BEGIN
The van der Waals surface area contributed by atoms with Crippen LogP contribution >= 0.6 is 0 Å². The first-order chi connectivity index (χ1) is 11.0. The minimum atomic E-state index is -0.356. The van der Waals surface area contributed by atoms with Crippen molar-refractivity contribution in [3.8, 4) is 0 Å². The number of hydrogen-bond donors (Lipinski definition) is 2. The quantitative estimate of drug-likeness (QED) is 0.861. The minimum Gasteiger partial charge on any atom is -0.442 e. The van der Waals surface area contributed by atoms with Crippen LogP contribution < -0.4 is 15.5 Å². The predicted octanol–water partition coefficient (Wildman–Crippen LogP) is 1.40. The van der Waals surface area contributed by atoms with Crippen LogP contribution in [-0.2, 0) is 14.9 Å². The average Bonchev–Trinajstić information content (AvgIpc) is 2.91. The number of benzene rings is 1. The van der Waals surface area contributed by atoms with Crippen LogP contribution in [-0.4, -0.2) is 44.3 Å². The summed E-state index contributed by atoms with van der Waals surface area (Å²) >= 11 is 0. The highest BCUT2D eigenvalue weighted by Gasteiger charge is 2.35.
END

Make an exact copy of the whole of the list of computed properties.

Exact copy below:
The van der Waals surface area contributed by atoms with Crippen LogP contribution >= 0.6 is 0 Å². The first-order chi connectivity index (χ1) is 11.0. The minimum atomic E-state index is -0.356. The van der Waals surface area contributed by atoms with Crippen molar-refractivity contribution in [3.8, 4) is 0 Å². The number of hydrogen-bond donors (Lipinski definition) is 2. The quantitative estimate of drug-likeness (QED) is 0.861. The minimum Gasteiger partial charge on any atom is -0.442 e. The van der Waals surface area contributed by atoms with Crippen LogP contribution < -0.4 is 15.5 Å². The predicted octanol–water partition coefficient (Wildman–Crippen LogP) is 1.40. The van der Waals surface area contributed by atoms with Crippen LogP contribution in [-0.2, 0) is 14.9 Å². The average Bonchev–Trinajstić information content (AvgIpc) is 2.91. The number of benzene rings is 1. The van der Waals surface area contributed by atoms with Crippen LogP contribution in [-0.4, -0.2) is 44.3 Å². The summed E-state index contributed by atoms with van der Waals surface area (Å²) >= 11 is 0. The highest BCUT2D eigenvalue weighted by Gasteiger charge is 2.35.